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Let’s Talk About Eggs, Baby |


Let’s Talk About Eggs, Baby

MILLINER MUSINGS - Mich L. Dulce - The Philippine Star
Letâs Talk About Eggs, Baby
Pre-egg pick-up selfie.

Having a child is probably the thing I want the most in life. Okay, fine, that’s not entirely true. I also want the husband, the wedding, the family, the big white dress, the party, the walk down the aisle to the tune of Maps, the bouquet throwing, the honeymoon. I want the entire shebang and I’ve got it planned in my head down to every detail. However, the whole “husband” thing isn’t something I can control and do by myself. To this day I can honestly say that I’ve never even been with someone that I could imagine spending the rest of my life with, much less be the father of my future child. I would hate to settle for someone and make the wrong choice life partner wise just because my ovaries are aging like a ticking bomb. I want to be a mother when I am ready to be one so I can be the best mother that I can be.

Truth is, I can’t even say I’m anywhere close to being ready for a baby at this exact point. I’m still jumping around the world, still pursuing my career, still haven’t found the man of my dreams, still need to be financially secure and buy a house and decide where to settle. Saying all of that is enough to give me an anxiety attack. At the age of 35, I feel like I can barely take care of myself; so how am I supposed to give life and take care of another person? I watch my friends with their children and how they are so selfless, and I think about how my mom is the same with me. I don’t think I’m at that point yet, that I can give up the life I currently live for someone else, despite my age and body giving me hints that now is the time. 

Fortunately, we live in an age where we as women are so lucky to be able to take control of our bodies and our fertility and take steps to not be pressured by our biological clocks. It amazes me to no end that we have this option, when, for countless generations before us, this was not something that was even on the table.

I first looked into egg freezing in March of last year. I was a few months shy of turning 35 and while I had always thought about freezing my eggs, it was only then that I decided to really seriously plan to do it. I knew it was very expensive: in America, the costs range from $10,000 to $15,000, and in the UK it costs around £6,000. A little online research led me to discover the egg-sharing program that exists in many London-based fertility clinics, where you can get the procedure of egg freezing for free, provided that you donate half of the eggs they retrieve from you. Being the stingy girl that I occasionally am, I thought that was a great option, and I believed that it probably would bring me good karma, since I could help other couples wanting to conceive have a child by donating my eggs, but keep a tiny nest of eggs for myself as my insurance policy.

A week later, I was at The London Women’s Clinic attending the introductory seminar. I learned about the process of IVF and egg freezing, and about women’s fertility, which I had never really known about before. They said optimal fertility was between the ages of 20 and 30, and that after the age of 35, the quality of the eggs significantly lowers year after year, but the womb remains able to carry children safely until the age of 45. I was convinced that egg freezing was definitely something I had to do. I decided to sign up for the sharing program that day, but when I was questioned by the counselor about my age, it turns out that I was too old for the sharing program — the eggs had to be retrieved before a woman turns 35, and there was a yearlong waitlist since it was so popular.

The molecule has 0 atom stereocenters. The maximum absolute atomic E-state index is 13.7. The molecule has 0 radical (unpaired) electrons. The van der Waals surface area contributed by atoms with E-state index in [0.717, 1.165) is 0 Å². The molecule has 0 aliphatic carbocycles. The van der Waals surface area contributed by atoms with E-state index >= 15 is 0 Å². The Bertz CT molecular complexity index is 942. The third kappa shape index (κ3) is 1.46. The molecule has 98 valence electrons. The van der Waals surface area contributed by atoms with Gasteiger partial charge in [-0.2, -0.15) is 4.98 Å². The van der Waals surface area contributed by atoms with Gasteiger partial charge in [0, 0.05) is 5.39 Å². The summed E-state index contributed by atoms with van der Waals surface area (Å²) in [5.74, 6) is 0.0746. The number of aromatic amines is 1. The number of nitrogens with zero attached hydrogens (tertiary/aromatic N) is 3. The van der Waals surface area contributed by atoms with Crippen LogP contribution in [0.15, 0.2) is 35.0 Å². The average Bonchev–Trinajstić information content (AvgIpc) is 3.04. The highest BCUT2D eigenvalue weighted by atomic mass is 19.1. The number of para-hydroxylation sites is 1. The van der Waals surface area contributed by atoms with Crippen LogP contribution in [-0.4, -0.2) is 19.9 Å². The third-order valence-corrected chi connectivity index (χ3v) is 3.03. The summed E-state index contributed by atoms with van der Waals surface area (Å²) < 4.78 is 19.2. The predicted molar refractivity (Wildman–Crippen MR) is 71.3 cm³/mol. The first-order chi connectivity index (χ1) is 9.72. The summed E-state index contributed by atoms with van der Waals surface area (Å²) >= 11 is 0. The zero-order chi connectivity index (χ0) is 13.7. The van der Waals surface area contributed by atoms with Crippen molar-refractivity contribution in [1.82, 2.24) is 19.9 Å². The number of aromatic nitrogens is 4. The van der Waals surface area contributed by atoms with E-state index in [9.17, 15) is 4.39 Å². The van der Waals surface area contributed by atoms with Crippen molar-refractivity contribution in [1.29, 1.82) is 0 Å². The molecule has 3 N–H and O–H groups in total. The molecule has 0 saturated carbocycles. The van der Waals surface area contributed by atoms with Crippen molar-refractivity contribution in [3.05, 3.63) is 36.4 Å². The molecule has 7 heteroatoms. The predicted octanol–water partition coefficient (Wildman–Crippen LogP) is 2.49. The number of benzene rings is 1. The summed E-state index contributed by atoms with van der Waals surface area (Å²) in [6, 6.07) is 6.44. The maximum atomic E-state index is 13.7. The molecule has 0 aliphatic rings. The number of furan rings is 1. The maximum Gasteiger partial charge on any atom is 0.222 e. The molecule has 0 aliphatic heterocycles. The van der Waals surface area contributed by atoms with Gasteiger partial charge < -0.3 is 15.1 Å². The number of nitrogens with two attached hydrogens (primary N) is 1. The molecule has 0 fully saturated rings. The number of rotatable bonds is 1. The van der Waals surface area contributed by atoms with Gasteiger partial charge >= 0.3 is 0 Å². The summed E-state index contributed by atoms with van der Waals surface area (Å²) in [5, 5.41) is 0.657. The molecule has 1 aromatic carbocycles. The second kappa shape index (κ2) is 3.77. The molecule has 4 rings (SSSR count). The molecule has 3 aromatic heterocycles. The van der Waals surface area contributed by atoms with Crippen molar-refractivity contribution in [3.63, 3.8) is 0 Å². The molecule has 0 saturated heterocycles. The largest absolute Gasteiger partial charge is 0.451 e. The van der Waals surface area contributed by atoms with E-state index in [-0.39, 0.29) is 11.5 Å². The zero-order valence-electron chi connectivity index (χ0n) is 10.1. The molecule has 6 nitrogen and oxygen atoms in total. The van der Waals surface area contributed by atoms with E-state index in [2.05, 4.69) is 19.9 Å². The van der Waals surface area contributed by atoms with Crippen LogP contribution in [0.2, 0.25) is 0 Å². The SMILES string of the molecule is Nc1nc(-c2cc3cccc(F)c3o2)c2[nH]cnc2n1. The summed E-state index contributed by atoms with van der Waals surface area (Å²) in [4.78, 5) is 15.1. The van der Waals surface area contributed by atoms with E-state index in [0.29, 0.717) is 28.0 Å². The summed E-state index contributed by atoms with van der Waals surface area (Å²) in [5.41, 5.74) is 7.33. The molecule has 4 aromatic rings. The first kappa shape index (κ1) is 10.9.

I was gutted. But hearing the scary statistics about women’s fertility and knowing that I was at my last year of ideal fertility made me realize that egg freezing was something I truly had to invest in. While I was concerned about the cost, I realized that this was the only way I could take control of my body, my fertility and my future as a mother wannabe. It was a safety net that was worth paying for.

More research showed me that there were other countries in Europe that had cheaper treatment options, particularly Spain, which apparently started treatment at 2,500 euros. A doctor friend of mine had suggested I look into Belgium, as they are known to have really good hospitals, plus it is a convenient one-hour train ride from Paris.  But I had anxiety over going through the process without a support group, so I also looked into options in the Philippines.

I decided to book an appointment with both the doctor in Belgium at the UZ Brussel’s Centre of Reproductive Medicine, as well as with Dr. Novero at St. Luke’s BGC’s Center for Advanced Reproductive Medicine and Infertility Clinic. I wanted to see where I felt most comfortable, and then make a choice, as well as look at cost options for both.

Dr. Novero was a gem to talk to, and I highly recommend to anyone who has even been thinking of egg freezing in the Philippines to book that first appointment with him just to start the conversation and to learn about egg freezing if you don’t have a clue about it. I told him about my options, and he had actually trained at the UZ Brussels; it was encouraging to know that UZ Brussels is a pioneer in fertility, that he was so competent and that I was going to get the same method regardless of where I decided to freeze. I told him of my plan to initially do egg sharing, and he assured me that it was better that I didn’t do that, because I would want to have as many eggs as I can, as each frozen egg only has a five percent chance of development. Now that I have done it, I also think that with the amount of hardship your body will go through, you’ll want to be able to keep all those eggs.

What made me decide to go with freezing my eggs in Brussels was probably a fact that most single women in Manila do not know: that you can only fertilize your eggs with your husband’s sperm, meaning you have to be married (see my top tips for more about this). I felt freezing in Manila defeated the purpose of my freezing as a single woman — I wanted to freeze my eggs because I didn’t want the lack of a man in my life to stand in the way of my goals of motherhood.